The First Annual Anam Cara Gala. 12/14 Visit by President of Ireland Mary McAleese to mark the site for the future Irish Library. 11/11 Annie Moore Memorial, supported by the ICLF, was dedicated at Calvary Cemetery, New York City.

2016 2015 10/10 Dedication of Remembering the Easter Rising: Historical Context and Cultural Legacy exhibition, funded by the Irish Department of Foreign Affairs.

June 35-year contract extension signed with the City of Phoenix for the ICC until 2050. 12/8 Presidential Distinguished Service Award for the Irish Abroad in Dublin, Ireland, presented by Michael D. Higgins, the President of the Republic of Ireland to Norman McClelland in the Charitable Work’s category.

2019 International Commemoration of the Great Famine.

An Gorta Mór, The Great Hunger Memorial, est. 1999 This monument was the first structure built on the ICC site in 1999 and was developed by the Irish Famine Monument Committee who raised $12,000. Maureen Maguire, a well-known local artist, designed the memorial as well as the stained glass windows in the Great Hall. The design of the monument was based on the Celtic dolmen, a portal tomb rock structure. The arch reflects a Celtic passageway, symbolizing entry from the old world to the new, from despair to hope, from oppression to freedom and the Irish spirit that never dies.

The memorial structure is in direct alignment with the December 21 Winter Solstice setting sun, similar to Newgrange and other Irish megalithic sites. This led to the Annual Solstice Celebration that continues to this day and was led for twenty years by the late Sean Prior. It is marked by a ceremony honoring those members of the Irish community who have passed in the previous year, an ancient druidic reenactment, traditional music, food and dance, and a film about the passage tomb at Newgrange.

Seamus King, a master stonemason from Co. Galway did the stonework and also designed the large fireplace in the Great Hall. The original rock structure that would cover the top of the monument was replaced by a larger rock from a local quarry and the original rock was then used for the Ken Clarke memorial bench.

The Great Hunger in Ireland from 1845 to 1850 took one and a half million lives from starvation and disease. What started as a crop failure, soon escalated into one of the greatest social catastrophes of the 19th Century in Europe. Nearly half of Ireland’s population died or emigrated to other lands. The Memorial honors the memory of those who perished as well as the millions of Irish men and women forced to emigrate and begin new lives. The contribution of these immigrants and their descendants profoundly affected American society and the Irish in Arizona.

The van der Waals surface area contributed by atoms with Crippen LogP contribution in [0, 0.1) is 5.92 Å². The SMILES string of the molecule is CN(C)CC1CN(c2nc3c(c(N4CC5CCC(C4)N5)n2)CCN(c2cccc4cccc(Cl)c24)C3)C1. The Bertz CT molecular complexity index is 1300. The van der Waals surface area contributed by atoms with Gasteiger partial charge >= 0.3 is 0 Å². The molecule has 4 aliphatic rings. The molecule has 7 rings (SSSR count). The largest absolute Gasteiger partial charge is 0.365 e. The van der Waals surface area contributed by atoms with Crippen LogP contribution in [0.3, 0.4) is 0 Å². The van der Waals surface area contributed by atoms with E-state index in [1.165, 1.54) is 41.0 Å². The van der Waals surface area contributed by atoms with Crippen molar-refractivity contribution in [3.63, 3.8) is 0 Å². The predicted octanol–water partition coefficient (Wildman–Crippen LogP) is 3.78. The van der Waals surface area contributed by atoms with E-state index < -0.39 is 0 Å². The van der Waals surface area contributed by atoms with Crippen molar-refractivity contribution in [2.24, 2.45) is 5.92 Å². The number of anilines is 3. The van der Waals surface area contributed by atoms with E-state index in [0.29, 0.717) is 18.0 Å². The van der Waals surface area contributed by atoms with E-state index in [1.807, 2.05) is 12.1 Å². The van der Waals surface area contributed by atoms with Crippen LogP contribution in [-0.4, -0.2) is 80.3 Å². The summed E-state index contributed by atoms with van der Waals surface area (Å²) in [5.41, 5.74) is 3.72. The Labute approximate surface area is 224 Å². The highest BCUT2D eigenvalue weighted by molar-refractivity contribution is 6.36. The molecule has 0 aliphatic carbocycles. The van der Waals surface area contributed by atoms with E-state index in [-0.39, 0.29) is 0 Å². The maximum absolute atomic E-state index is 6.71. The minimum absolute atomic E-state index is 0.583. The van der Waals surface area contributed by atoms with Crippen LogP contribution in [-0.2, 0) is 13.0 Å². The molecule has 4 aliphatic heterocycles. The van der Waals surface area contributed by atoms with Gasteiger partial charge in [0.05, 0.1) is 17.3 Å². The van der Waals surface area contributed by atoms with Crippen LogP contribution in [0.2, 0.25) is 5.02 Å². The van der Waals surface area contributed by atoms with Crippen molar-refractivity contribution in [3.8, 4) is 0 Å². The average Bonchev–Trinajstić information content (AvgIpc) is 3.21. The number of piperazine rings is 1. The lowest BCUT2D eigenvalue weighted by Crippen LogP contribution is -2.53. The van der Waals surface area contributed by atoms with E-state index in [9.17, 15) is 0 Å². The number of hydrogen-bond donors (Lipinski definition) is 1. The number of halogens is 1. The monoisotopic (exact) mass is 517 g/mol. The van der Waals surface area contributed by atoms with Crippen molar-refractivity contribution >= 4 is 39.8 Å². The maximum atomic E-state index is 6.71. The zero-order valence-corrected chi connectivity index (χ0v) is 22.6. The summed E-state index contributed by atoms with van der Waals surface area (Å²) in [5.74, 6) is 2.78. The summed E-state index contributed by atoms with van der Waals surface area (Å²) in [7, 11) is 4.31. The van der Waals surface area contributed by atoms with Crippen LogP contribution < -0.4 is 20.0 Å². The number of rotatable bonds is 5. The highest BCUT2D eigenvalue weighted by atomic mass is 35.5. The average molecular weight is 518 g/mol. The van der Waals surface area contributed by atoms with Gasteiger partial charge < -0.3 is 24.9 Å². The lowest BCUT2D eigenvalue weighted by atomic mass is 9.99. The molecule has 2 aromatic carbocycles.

The Great Hunger Monument Committee 1998-1999


Peggy Cassidy, Jim Dixon, Thomas Farley, Astrid Henson, Seamus King, Sean and Janet Lee, Pat Mulqueen, Jimmy O’Connor, Maureen O’Mahar, Sean Prior, Dave and Susan Tierney, Glenda Walker


The 2019 International Commemoration of the Great Irish Famine Phoenix, Arizona, November 3rd, 2019

Josepha Madigan T.D., Minister for Culture, Heritage and the Gaeltacht and Chair of the National Famine Commemoration Committee, announced that the 2019 Commemoration will take place in Phoenix on November 3rd, 2019. The Government of Ireland will be represented at the Commemoration by Patrick O’Donovan T.D., Minister of State for Finance and Public Expenditure and Reform. Minister O’Donovan is a native of Co. Limerick and was a member of Limerick County Council before being elected to the Irish Parliament (Dáil). He has previously served as Minister of State for Tourism and Sport. The Consul General of Ireland for Western United States Robert O’Driscoll will also be in attendance. Patrick O’Donovan

The Famine Commemoration was first established in 2008 and the annual national commemoration revolves between the four provinces of Ireland. An international event also takes place annually to commemorate the Great Irish Famine and there have been ten international commemorations to date. Following the Commemoration, there will be a community Open House at the Irish Cultural Center and McClelland Library. The Great Famine Voices Roadshow from Dublin will be recording family stories about coming from Ireland to America during the Great Famine. For more information visit: www.azirish.org